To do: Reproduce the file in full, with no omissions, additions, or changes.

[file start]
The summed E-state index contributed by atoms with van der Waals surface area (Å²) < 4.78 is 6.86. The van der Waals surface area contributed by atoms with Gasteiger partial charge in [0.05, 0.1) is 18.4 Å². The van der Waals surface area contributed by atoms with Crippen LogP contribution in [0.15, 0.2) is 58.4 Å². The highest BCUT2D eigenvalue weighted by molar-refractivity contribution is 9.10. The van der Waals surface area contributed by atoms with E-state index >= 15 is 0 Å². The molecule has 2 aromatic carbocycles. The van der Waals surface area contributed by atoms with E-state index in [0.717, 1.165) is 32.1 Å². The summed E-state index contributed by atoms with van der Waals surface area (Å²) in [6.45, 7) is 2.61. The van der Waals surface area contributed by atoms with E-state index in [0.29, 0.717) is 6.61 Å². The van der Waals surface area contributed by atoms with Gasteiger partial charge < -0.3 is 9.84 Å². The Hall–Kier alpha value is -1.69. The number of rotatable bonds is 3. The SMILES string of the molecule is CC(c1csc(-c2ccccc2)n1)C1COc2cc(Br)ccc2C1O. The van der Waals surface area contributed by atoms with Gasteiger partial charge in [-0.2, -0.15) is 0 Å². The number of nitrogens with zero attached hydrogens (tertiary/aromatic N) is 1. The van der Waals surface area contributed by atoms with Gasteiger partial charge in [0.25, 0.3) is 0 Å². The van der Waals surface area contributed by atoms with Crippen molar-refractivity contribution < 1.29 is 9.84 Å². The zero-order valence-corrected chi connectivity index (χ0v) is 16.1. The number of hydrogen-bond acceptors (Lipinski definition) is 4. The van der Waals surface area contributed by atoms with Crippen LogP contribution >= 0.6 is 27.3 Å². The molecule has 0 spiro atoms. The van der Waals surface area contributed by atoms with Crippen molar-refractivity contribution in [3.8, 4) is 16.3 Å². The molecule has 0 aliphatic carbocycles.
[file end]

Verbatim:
The summed E-state index contributed by atoms with van der Waals surface area (Å²) < 4.78 is 6.86. The van der Waals surface area contributed by atoms with Gasteiger partial charge in [0.05, 0.1) is 18.4 Å². The van der Waals surface area contributed by atoms with Crippen LogP contribution in [0.15, 0.2) is 58.4 Å². The highest BCUT2D eigenvalue weighted by molar-refractivity contribution is 9.10. The van der Waals surface area contributed by atoms with E-state index >= 15 is 0 Å². The molecule has 2 aromatic carbocycles. The van der Waals surface area contributed by atoms with E-state index in [0.717, 1.165) is 32.1 Å². The summed E-state index contributed by atoms with van der Waals surface area (Å²) in [6.45, 7) is 2.61. The van der Waals surface area contributed by atoms with E-state index in [0.29, 0.717) is 6.61 Å². The van der Waals surface area contributed by atoms with Gasteiger partial charge < -0.3 is 9.84 Å². The Hall–Kier alpha value is -1.69. The number of rotatable bonds is 3. The SMILES string of the molecule is CC(c1csc(-c2ccccc2)n1)C1COc2cc(Br)ccc2C1O. The van der Waals surface area contributed by atoms with Gasteiger partial charge in [-0.2, -0.15) is 0 Å². The number of nitrogens with zero attached hydrogens (tertiary/aromatic N) is 1. The van der Waals surface area contributed by atoms with Gasteiger partial charge in [0.25, 0.3) is 0 Å². The van der Waals surface area contributed by atoms with Crippen molar-refractivity contribution < 1.29 is 9.84 Å². The zero-order valence-corrected chi connectivity index (χ0v) is 16.1. The number of hydrogen-bond acceptors (Lipinski definition) is 4. The van der Waals surface area contributed by atoms with Crippen LogP contribution >= 0.6 is 27.3 Å². The molecule has 0 spiro atoms. The van der Waals surface area contributed by atoms with Crippen molar-refractivity contribution in [3.8, 4) is 16.3 Å². The molecule has 0 aliphatic carbocycles.